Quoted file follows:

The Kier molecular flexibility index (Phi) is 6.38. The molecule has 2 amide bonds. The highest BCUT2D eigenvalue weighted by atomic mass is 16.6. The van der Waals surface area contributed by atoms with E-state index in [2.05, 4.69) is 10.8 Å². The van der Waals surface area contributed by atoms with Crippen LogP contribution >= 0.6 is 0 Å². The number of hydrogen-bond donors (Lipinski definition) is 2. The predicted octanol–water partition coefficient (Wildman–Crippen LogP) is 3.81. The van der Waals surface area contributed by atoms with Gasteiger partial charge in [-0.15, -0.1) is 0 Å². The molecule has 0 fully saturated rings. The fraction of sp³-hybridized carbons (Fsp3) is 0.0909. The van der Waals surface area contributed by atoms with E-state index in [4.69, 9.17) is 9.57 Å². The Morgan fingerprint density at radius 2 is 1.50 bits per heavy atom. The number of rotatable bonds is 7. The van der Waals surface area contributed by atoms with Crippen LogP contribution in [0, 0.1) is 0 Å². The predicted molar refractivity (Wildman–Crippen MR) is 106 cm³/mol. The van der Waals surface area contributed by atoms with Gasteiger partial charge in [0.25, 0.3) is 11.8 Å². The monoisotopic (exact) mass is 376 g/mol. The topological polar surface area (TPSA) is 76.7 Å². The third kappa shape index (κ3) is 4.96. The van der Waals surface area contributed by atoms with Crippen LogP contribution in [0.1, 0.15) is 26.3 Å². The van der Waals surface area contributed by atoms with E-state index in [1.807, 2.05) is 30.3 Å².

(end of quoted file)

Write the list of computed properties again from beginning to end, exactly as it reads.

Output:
The Kier molecular flexibility index (Phi) is 6.38. The molecule has 2 amide bonds. The highest BCUT2D eigenvalue weighted by atomic mass is 16.6. The van der Waals surface area contributed by atoms with E-state index in [2.05, 4.69) is 10.8 Å². The van der Waals surface area contributed by atoms with Crippen LogP contribution >= 0.6 is 0 Å². The number of hydrogen-bond donors (Lipinski definition) is 2. The predicted octanol–water partition coefficient (Wildman–Crippen LogP) is 3.81. The van der Waals surface area contributed by atoms with Gasteiger partial charge in [-0.15, -0.1) is 0 Å². The molecule has 0 fully saturated rings. The fraction of sp³-hybridized carbons (Fsp3) is 0.0909. The van der Waals surface area contributed by atoms with E-state index in [4.69, 9.17) is 9.57 Å². The Morgan fingerprint density at radius 2 is 1.50 bits per heavy atom. The number of rotatable bonds is 7. The van der Waals surface area contributed by atoms with Crippen LogP contribution in [0, 0.1) is 0 Å². The predicted molar refractivity (Wildman–Crippen MR) is 106 cm³/mol. The van der Waals surface area contributed by atoms with Gasteiger partial charge in [0.25, 0.3) is 11.8 Å². The monoisotopic (exact) mass is 376 g/mol. The topological polar surface area (TPSA) is 76.7 Å². The third kappa shape index (κ3) is 4.96. The van der Waals surface area contributed by atoms with Crippen LogP contribution in [0.1, 0.15) is 26.3 Å². The van der Waals surface area contributed by atoms with E-state index in [1.807, 2.05) is 30.3 Å².